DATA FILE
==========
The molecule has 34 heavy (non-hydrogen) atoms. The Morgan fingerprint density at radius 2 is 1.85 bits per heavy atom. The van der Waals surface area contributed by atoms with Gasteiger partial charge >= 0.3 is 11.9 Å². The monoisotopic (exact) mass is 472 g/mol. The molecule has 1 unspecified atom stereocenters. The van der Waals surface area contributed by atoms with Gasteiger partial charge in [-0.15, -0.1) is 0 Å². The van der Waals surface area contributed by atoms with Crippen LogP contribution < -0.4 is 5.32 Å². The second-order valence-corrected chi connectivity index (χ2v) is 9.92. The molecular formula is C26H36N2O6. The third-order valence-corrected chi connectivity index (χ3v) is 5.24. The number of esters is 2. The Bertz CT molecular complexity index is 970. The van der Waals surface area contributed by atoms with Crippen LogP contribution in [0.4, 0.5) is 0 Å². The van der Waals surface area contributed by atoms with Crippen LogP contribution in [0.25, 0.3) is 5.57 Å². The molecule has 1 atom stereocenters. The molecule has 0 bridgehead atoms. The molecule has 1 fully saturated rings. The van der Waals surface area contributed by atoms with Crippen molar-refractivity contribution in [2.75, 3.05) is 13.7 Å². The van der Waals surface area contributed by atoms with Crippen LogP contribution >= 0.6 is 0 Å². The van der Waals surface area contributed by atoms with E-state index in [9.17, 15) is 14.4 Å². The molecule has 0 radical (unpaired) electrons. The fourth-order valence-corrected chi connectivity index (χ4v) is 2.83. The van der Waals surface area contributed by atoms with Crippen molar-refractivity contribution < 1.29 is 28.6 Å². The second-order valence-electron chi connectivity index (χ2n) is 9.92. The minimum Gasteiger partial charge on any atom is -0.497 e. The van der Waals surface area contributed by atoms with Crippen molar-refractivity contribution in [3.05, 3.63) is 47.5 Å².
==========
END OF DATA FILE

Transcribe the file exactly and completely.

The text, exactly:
The molecule has 34 heavy (non-hydrogen) atoms. The Morgan fingerprint density at radius 2 is 1.85 bits per heavy atom. The van der Waals surface area contributed by atoms with Gasteiger partial charge >= 0.3 is 11.9 Å². The monoisotopic (exact) mass is 472 g/mol. The molecule has 1 unspecified atom stereocenters. The van der Waals surface area contributed by atoms with Gasteiger partial charge in [-0.15, -0.1) is 0 Å². The van der Waals surface area contributed by atoms with Crippen LogP contribution < -0.4 is 5.32 Å². The second-order valence-corrected chi connectivity index (χ2v) is 9.92. The molecular formula is C26H36N2O6. The third-order valence-corrected chi connectivity index (χ3v) is 5.24. The number of esters is 2. The Bertz CT molecular complexity index is 970. The van der Waals surface area contributed by atoms with Crippen LogP contribution in [0.4, 0.5) is 0 Å². The van der Waals surface area contributed by atoms with Crippen LogP contribution in [0.25, 0.3) is 5.57 Å². The molecule has 1 atom stereocenters. The molecule has 0 bridgehead atoms. The molecule has 1 fully saturated rings. The van der Waals surface area contributed by atoms with Crippen molar-refractivity contribution in [2.75, 3.05) is 13.7 Å². The van der Waals surface area contributed by atoms with Crippen LogP contribution >= 0.6 is 0 Å². The van der Waals surface area contributed by atoms with E-state index in [9.17, 15) is 14.4 Å². The molecule has 0 radical (unpaired) electrons. The fourth-order valence-corrected chi connectivity index (χ4v) is 2.83. The van der Waals surface area contributed by atoms with Crippen molar-refractivity contribution < 1.29 is 28.6 Å². The second-order valence-electron chi connectivity index (χ2n) is 9.92. The minimum Gasteiger partial charge on any atom is -0.497 e. The van der Waals surface area contributed by atoms with Crippen molar-refractivity contribution in [3.05, 3.63) is 47.5 Å².